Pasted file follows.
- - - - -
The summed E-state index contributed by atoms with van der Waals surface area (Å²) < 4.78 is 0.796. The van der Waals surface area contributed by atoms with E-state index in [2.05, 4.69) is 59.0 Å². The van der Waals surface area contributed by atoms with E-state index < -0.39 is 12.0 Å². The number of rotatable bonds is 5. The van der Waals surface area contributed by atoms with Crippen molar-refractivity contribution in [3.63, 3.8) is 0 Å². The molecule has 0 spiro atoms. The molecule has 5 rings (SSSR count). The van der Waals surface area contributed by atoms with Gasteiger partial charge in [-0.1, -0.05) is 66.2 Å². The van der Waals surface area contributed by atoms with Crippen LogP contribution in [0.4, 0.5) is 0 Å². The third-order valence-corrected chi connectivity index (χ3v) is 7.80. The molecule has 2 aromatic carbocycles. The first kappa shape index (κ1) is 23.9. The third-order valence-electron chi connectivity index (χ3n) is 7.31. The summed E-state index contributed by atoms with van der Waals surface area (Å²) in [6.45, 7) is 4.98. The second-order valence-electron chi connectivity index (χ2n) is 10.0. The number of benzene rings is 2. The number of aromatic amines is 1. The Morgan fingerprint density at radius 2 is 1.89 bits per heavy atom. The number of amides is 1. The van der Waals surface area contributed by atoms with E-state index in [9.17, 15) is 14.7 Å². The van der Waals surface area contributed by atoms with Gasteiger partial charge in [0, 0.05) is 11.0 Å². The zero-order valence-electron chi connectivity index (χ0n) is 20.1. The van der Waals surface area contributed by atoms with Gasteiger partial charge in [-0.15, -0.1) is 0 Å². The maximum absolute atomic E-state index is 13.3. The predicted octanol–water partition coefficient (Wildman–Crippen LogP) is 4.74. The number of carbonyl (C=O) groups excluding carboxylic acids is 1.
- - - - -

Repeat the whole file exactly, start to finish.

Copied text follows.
The summed E-state index contributed by atoms with van der Waals surface area (Å²) < 4.78 is 0.796. The van der Waals surface area contributed by atoms with E-state index in [2.05, 4.69) is 59.0 Å². The van der Waals surface area contributed by atoms with E-state index < -0.39 is 12.0 Å². The number of rotatable bonds is 5. The van der Waals surface area contributed by atoms with Crippen molar-refractivity contribution in [3.63, 3.8) is 0 Å². The molecule has 0 spiro atoms. The molecule has 5 rings (SSSR count). The van der Waals surface area contributed by atoms with Gasteiger partial charge in [-0.1, -0.05) is 66.2 Å². The van der Waals surface area contributed by atoms with Crippen LogP contribution in [0.4, 0.5) is 0 Å². The third-order valence-corrected chi connectivity index (χ3v) is 7.80. The molecule has 2 aromatic carbocycles. The first kappa shape index (κ1) is 23.9. The third-order valence-electron chi connectivity index (χ3n) is 7.31. The summed E-state index contributed by atoms with van der Waals surface area (Å²) in [6.45, 7) is 4.98. The second-order valence-electron chi connectivity index (χ2n) is 10.0. The number of benzene rings is 2. The number of aromatic amines is 1. The Morgan fingerprint density at radius 2 is 1.89 bits per heavy atom. The number of amides is 1. The van der Waals surface area contributed by atoms with E-state index in [9.17, 15) is 14.7 Å². The van der Waals surface area contributed by atoms with Gasteiger partial charge in [0, 0.05) is 11.0 Å². The zero-order valence-electron chi connectivity index (χ0n) is 20.1. The van der Waals surface area contributed by atoms with Gasteiger partial charge in [-0.15, -0.1) is 0 Å². The maximum absolute atomic E-state index is 13.3. The predicted octanol–water partition coefficient (Wildman–Crippen LogP) is 4.74. The number of carbonyl (C=O) groups excluding carboxylic acids is 1.